For example, if we’ve been told over and over to “stop crying, right now!” or that “real men don’t cry,” or that crying makes other people uncomfortable, then we’ve learn to accept a story that grief is bad and to be avoided. This story plays in our subconscious mind. Each time we have a sensation that starts to lead toward grief, we’ll immediately latch on to this story, more importantly, what it means about us if we disobey it. If we were punished for having grief, or diagnosed for having grief for too long, or otherwise punished for that emotion, then we will short-circuit our sensation and fall into the trap of the story instead.
This creates a pattern where we don’t trust our sensations, or learn anything new from them.
Instead, we attach to the story about the sensation. This creates problems for us subtle sensors because our systems rely so much on sensation in order to gather information. One of the best things that we can do for ourselves as highly sensitive people is to undo this attachment to our stories about sensation and instead learn to trust them. This can also be thought of as learning to trust our intuition.
When we get stressed or overwhelmed, we eject.
Consider again the idea of dense verses subtle values and needs. If we were to create a diagram of these things, we might naturally place dense needs closer to the bottom of the page since they’re “heavier,” and subtle needs closer to the top of the page, since they’re “lighter.” In fact, this is exactly what both Maslow’s Hierarchy of Needs and the chakra system naturally do.
As subtle sensors, we naturally hang out in the upper part of our energy body – from about our chest upward. This is our natural focus, the natural space we like to take up – and remember, there’s nothing wrong with it. There is value, however, in taking up all of the space of our energy and physical body. In fact, when subtle sensors learn to occupy the denser chakras and approach their denser needs, we are able to finish projects more easily, bring our creative ideas to fruition, and feel more stable in the world. Usually, this must be learned and worked on.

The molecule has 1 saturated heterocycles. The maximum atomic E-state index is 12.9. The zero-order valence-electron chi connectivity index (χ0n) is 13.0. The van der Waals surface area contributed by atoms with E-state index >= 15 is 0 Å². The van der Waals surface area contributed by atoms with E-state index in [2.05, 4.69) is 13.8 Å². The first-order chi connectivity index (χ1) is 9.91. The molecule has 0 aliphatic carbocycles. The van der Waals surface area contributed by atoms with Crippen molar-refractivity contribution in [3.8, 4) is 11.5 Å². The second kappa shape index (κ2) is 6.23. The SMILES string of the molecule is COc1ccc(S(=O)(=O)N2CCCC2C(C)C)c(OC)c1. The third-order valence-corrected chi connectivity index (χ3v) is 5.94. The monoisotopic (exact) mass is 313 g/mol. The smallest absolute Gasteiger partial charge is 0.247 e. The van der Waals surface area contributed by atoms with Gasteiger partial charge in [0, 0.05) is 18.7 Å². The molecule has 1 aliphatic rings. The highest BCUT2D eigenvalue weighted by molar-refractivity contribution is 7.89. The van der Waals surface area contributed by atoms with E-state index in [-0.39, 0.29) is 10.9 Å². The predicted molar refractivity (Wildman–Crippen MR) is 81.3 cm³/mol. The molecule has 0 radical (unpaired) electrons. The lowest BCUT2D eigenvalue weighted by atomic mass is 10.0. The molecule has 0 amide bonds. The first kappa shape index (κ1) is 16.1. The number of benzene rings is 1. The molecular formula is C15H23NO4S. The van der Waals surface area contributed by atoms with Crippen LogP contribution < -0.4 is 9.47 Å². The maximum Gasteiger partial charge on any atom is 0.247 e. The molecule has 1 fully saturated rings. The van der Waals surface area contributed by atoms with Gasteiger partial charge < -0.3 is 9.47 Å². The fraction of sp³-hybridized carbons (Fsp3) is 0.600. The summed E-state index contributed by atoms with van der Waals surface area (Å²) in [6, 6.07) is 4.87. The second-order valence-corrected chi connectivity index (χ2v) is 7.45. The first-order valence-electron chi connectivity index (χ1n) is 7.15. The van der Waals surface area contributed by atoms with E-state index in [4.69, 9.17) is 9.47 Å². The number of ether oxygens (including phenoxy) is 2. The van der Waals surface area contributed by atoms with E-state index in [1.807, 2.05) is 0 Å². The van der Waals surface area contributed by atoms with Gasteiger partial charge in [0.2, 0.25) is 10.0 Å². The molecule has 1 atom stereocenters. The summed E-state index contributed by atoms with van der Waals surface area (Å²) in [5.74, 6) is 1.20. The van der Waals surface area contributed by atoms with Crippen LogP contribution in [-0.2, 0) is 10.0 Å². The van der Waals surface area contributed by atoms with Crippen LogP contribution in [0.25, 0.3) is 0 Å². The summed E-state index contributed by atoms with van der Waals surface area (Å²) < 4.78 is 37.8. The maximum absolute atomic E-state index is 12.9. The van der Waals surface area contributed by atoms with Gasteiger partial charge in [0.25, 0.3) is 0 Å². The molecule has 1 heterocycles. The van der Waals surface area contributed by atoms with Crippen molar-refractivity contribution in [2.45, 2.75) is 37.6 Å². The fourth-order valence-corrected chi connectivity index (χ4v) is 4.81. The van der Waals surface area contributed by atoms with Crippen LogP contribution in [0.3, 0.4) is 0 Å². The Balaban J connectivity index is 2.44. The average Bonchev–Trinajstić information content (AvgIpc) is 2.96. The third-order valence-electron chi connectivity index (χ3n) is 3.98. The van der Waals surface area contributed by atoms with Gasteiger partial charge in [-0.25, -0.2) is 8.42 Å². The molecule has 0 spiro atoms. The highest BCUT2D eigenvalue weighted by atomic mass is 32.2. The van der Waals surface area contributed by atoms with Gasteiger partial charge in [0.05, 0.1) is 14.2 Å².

Until we make the choice to work on those dense needs, we continue hanging out in the canopy of our energy system. When we get stressed, it’s often because we feel like we don’t understand how to get our dense needs met – we can’t get a job that works for us, we can’t make money, we feel like we’re failing at relationships, we don’t seem driven in the same way that others do. In other words, we feel like we’re failing at the basics of life that everyone else seems to “get.”
So what do we do? We jump back into our happy place. Except that we usually over shoot it a bit, and nearly eject completely. How do we know that we’ve ejected from our energy space? We feel spacey, disconnected, anxious, overwhelmed, caught in relentless and circling thought patterns, and retreat from the rest of the world.
The thing is, we’re not actually failing. We’re just going about things in a different order than most people – the 80% of the population who are dense sensors. I’ll tell you a quick story about myself, because I find that many hsps relate in some way or another to it.